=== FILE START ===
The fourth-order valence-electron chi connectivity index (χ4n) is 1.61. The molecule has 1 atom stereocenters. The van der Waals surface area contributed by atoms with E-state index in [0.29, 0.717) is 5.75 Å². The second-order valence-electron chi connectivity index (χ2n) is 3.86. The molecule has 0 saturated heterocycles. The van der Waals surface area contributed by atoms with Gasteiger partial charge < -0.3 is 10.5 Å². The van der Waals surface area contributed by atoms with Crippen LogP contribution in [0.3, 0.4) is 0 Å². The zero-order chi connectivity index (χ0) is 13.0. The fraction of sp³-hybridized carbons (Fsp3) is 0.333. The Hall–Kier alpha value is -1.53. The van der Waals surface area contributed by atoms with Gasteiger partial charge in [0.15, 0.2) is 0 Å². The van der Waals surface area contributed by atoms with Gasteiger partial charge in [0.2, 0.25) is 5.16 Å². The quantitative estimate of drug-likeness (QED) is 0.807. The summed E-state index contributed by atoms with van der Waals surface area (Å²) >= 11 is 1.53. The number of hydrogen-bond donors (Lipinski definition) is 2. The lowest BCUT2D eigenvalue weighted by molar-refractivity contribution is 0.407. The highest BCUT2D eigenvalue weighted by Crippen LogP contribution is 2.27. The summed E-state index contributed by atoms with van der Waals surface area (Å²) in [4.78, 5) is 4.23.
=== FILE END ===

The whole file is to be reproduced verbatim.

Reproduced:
The fourth-order valence-electron chi connectivity index (χ4n) is 1.61. The molecule has 1 atom stereocenters. The van der Waals surface area contributed by atoms with E-state index in [0.29, 0.717) is 5.75 Å². The second-order valence-electron chi connectivity index (χ2n) is 3.86. The molecule has 0 saturated heterocycles. The van der Waals surface area contributed by atoms with Gasteiger partial charge < -0.3 is 10.5 Å². The van der Waals surface area contributed by atoms with Crippen LogP contribution in [0.3, 0.4) is 0 Å². The zero-order chi connectivity index (χ0) is 13.0. The fraction of sp³-hybridized carbons (Fsp3) is 0.333. The Hall–Kier alpha value is -1.53. The van der Waals surface area contributed by atoms with Gasteiger partial charge in [0.15, 0.2) is 0 Å². The van der Waals surface area contributed by atoms with Gasteiger partial charge in [0.2, 0.25) is 5.16 Å². The quantitative estimate of drug-likeness (QED) is 0.807. The summed E-state index contributed by atoms with van der Waals surface area (Å²) >= 11 is 1.53. The number of hydrogen-bond donors (Lipinski definition) is 2. The lowest BCUT2D eigenvalue weighted by molar-refractivity contribution is 0.407. The highest BCUT2D eigenvalue weighted by Crippen LogP contribution is 2.27. The summed E-state index contributed by atoms with van der Waals surface area (Å²) in [4.78, 5) is 4.23.